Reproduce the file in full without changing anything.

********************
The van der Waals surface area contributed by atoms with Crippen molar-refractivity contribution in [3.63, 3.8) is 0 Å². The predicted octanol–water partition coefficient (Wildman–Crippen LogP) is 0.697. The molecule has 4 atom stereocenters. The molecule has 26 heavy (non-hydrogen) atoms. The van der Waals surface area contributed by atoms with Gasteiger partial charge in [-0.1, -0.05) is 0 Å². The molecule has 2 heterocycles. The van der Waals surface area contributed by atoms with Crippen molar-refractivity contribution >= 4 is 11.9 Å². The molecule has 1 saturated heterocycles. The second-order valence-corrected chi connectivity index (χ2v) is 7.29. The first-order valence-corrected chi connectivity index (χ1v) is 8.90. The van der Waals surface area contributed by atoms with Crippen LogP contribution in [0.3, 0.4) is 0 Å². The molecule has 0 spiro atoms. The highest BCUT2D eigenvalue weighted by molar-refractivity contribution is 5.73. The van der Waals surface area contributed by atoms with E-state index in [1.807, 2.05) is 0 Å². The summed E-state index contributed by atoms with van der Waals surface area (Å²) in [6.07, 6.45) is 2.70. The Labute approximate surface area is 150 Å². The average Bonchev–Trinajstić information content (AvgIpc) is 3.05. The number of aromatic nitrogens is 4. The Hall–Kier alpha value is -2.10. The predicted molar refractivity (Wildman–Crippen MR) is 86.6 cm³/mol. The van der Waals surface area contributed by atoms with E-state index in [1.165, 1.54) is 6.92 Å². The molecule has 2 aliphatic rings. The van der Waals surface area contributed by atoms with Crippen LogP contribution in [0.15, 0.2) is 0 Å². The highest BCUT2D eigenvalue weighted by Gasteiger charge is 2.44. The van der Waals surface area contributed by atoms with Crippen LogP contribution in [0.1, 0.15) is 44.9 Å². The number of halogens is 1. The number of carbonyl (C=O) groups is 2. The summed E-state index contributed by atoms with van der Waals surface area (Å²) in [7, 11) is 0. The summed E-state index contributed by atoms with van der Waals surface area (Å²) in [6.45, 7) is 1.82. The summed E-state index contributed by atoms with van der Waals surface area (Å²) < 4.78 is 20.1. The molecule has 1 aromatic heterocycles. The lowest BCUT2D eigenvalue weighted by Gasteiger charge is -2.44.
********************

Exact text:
The van der Waals surface area contributed by atoms with Crippen molar-refractivity contribution in [3.63, 3.8) is 0 Å². The predicted octanol–water partition coefficient (Wildman–Crippen LogP) is 0.697. The molecule has 4 atom stereocenters. The molecule has 26 heavy (non-hydrogen) atoms. The van der Waals surface area contributed by atoms with Gasteiger partial charge in [-0.1, -0.05) is 0 Å². The molecule has 2 heterocycles. The van der Waals surface area contributed by atoms with Crippen molar-refractivity contribution >= 4 is 11.9 Å². The molecule has 1 saturated heterocycles. The second-order valence-corrected chi connectivity index (χ2v) is 7.29. The first-order valence-corrected chi connectivity index (χ1v) is 8.90. The van der Waals surface area contributed by atoms with Crippen LogP contribution in [0.3, 0.4) is 0 Å². The molecule has 0 spiro atoms. The highest BCUT2D eigenvalue weighted by molar-refractivity contribution is 5.73. The van der Waals surface area contributed by atoms with E-state index in [1.807, 2.05) is 0 Å². The summed E-state index contributed by atoms with van der Waals surface area (Å²) in [6.07, 6.45) is 2.70. The Labute approximate surface area is 150 Å². The average Bonchev–Trinajstić information content (AvgIpc) is 3.05. The number of aromatic nitrogens is 4. The Hall–Kier alpha value is -2.10. The predicted molar refractivity (Wildman–Crippen MR) is 86.6 cm³/mol. The van der Waals surface area contributed by atoms with E-state index in [1.165, 1.54) is 6.92 Å². The molecule has 2 aliphatic rings. The van der Waals surface area contributed by atoms with Crippen LogP contribution in [0.15, 0.2) is 0 Å². The highest BCUT2D eigenvalue weighted by Gasteiger charge is 2.44. The van der Waals surface area contributed by atoms with Crippen LogP contribution in [0.1, 0.15) is 44.9 Å². The number of halogens is 1. The number of carbonyl (C=O) groups is 2. The summed E-state index contributed by atoms with van der Waals surface area (Å²) in [7, 11) is 0. The summed E-state index contributed by atoms with van der Waals surface area (Å²) in [6.45, 7) is 1.82. The summed E-state index contributed by atoms with van der Waals surface area (Å²) < 4.78 is 20.1. The molecule has 1 aromatic heterocycles. The lowest BCUT2D eigenvalue weighted by Gasteiger charge is -2.44.